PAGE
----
Pandemic of hunger in West Africa: historical thresholds reached

Friday 16 October 2020
Although Kadidiatou is a milk producer, she can't fulfill the needs of her children. Credit: Géry Barbot/Oxfam

On this World Food Day, Action Against Hunger, NRC, Oxfam and Solidarités International warn of the need to mobilize stakeholders to respond to the unprecedented food and nutritional challenges that continue to face West Africa at the end of the lean season. If the region is historically weakened by acute and chronic seasonal food and nutritional insecurity, the combination of the impact of accelerated climate change, conflicts and the economic impact of Covid-19 threatens more than ever the livelihoods of populations and we must make the fight against hunger a priority for all.

In Nigeria, between June and August 2020, 1,485,000 people went hungry, a historic increase of 21% in just 3 months [1]. In Burkina Faso, the number of people facing acute hunger doubled in less than 6 months, reaching 3.3 million people, while the humanitarian response is not even half funded [2]. In the Central Sahel, the number of internally displaced persons has increased dramatically from 70,000 to 1.4 million in less than 2 years. In Mali, as is the case in the entire subregion, 26,000 households are victims of flooding linked to heavy rainfall.

"In this context of complex and protracted crises where food and nutrition insecurity is exacerbated by numerous structural fragilities, conflicts and climate change, it is essential to increase flexible and multi-year humanitarian funding and to better coordinate efforts between humanitarian and development actors," said Sonia Rahal, Deputy Director of Operations in the Sahel and Lake Chad for Solidarités International.

"We are suffering a lot. Before, we used to eat three times a day, but now we only eat once because there is no food and it's expensive on the market," says Mary Dauda, a farmer in Nigeria.

In the face of this large-scale food and nutrition crisis, support for pastoralists and producers and accompaniment in the agro-ecological transition to make them more resilient must be prioritized and strengthened because they are the ones who produce food, but also those who suffer more from hunger. In insecure areas, access to arable land and pasture is difficult or even impossible, particularly in the Liptako-Gourma, central Mali and the Lake Chad basin. Yet a recent APESS survey[4] alerted that only 1 out of 5 herders interviewed had received assistance.

"There is an enormous challenge to act now, and to anticipate the medium and long-term effects of the covid pandemic. The states of the region have demonstrated their ability to act very quickly to prevent the health crisis. The same political will is needed to eradicate hunger and malnutrition, particularly through the relocation of food systems, agro-ecology and social protection," says Mamadou Diop, regional representative of Action Against Hunger in West and Central Africa.

Faced with Covid-19, only the Senegalese and Mauritanian Governments rapidly scaled up social food safety nets that made it possible to support the most vulnerable. According to Oxfam, the region remains the least engaged on the continent[5] in the fight against inequalities, which are exacerbated in times of crisis. Social protection systems are nevertheless a very important lever for reducing them, a powerful bulwark that must be implemented in the face of hunger to help people, and in the face of poverty to protect their livelihoods.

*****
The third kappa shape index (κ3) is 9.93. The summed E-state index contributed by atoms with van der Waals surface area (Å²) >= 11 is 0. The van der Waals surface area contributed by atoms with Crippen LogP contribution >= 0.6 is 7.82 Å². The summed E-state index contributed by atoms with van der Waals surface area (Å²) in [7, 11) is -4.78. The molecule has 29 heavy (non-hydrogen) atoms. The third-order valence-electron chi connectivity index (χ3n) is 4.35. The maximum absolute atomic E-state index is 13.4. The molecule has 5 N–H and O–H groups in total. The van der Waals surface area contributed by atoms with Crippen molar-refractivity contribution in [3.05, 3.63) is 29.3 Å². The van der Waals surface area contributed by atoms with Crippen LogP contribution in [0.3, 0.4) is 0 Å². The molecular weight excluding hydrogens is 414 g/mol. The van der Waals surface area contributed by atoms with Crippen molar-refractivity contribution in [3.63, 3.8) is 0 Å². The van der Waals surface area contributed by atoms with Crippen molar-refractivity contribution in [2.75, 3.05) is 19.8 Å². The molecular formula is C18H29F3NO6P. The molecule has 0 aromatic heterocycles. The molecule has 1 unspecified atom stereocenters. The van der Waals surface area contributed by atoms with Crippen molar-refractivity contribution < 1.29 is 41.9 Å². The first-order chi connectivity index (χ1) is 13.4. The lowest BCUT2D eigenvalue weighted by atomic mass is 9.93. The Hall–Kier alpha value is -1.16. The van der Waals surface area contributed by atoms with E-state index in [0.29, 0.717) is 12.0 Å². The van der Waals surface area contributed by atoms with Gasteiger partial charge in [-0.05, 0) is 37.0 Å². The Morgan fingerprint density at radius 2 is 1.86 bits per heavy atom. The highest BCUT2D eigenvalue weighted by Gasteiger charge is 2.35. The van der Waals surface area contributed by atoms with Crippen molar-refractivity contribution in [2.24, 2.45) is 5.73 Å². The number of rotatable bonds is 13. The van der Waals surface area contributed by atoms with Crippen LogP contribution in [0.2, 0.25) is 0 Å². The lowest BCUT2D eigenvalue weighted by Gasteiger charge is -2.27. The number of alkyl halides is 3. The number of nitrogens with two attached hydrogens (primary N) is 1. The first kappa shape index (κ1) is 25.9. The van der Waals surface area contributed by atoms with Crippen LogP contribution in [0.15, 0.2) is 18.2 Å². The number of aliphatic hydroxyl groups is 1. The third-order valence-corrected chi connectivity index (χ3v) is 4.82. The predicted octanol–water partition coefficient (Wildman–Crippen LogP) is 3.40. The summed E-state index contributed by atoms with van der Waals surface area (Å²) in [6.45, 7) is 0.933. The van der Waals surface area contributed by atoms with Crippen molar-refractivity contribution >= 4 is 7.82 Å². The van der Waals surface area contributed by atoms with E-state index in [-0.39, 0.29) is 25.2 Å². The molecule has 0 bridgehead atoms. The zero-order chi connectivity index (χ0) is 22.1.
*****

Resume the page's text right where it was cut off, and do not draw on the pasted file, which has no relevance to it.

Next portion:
The socio-economic impact of the pandemic has greatly increased the vulnerability of IDPs. The Norwegian Refugee Council reports that two thirds of the IDPs interviewed for a survey on the side effects of Covid had lost their source of income. Aissata, 25, is displaced since armed men attacked her village. "I managed to survive by doing housework in the host communities. I worked for them and received food in exchange. This allowed me to feed my children but since the beginning of the pandemic I have not been able to continue. »

Beyond the immediate impact observed, the current situation suggests that the effects of conflicts, climate hazards and the COVID-19 pandemic could have disastrous long-term consequences for the food and nutritional security of populations: decline in activities and production, loss of income, impoverishment of households, increased dependence on imports, recourse to credit and indebtedness, increased poverty, weakening of health systems, increased vulnerability of women and girls (in particular the risk of increased early marriage).

"Hunger is a more serious threat to the majority of the population than Covid-19. We are facing a double challenge, both to react to the urgency of the situation, i.e. to release funds quickly and in a coordinated and flexible manner, but also to act in the long term by supporting through a strong regional political will the development and implementation of effective sustainable social protection strategies and support for investments in livestock and agriculture oriented towards family farms and agro-ecology. Together, we must and we can defeat hunger, if we delay, it will be too late" concludes Assalama Sidi, Director of Oxfam in West Africa.

The signatories

  • Action against hunger
  • NRC
  • Oxfam
  • Solidarités International
[1] based on the June 2020 update of the Harmonized Framework analysis.
[2] Financing of the humanitarian response plan in Burkina Faso: 41.4%, OCHA data Sept. 2020.
[3] Ocha bulletin of September 14
[4] APESS watch bulletin EF May 2020
[5] CRII, Inequality Reduction Index, Oxfam 2020
Contact information: 

Claire Le Privé, Regional Media Officer – Oxfam in West Africa
(+221) 78 140 47 93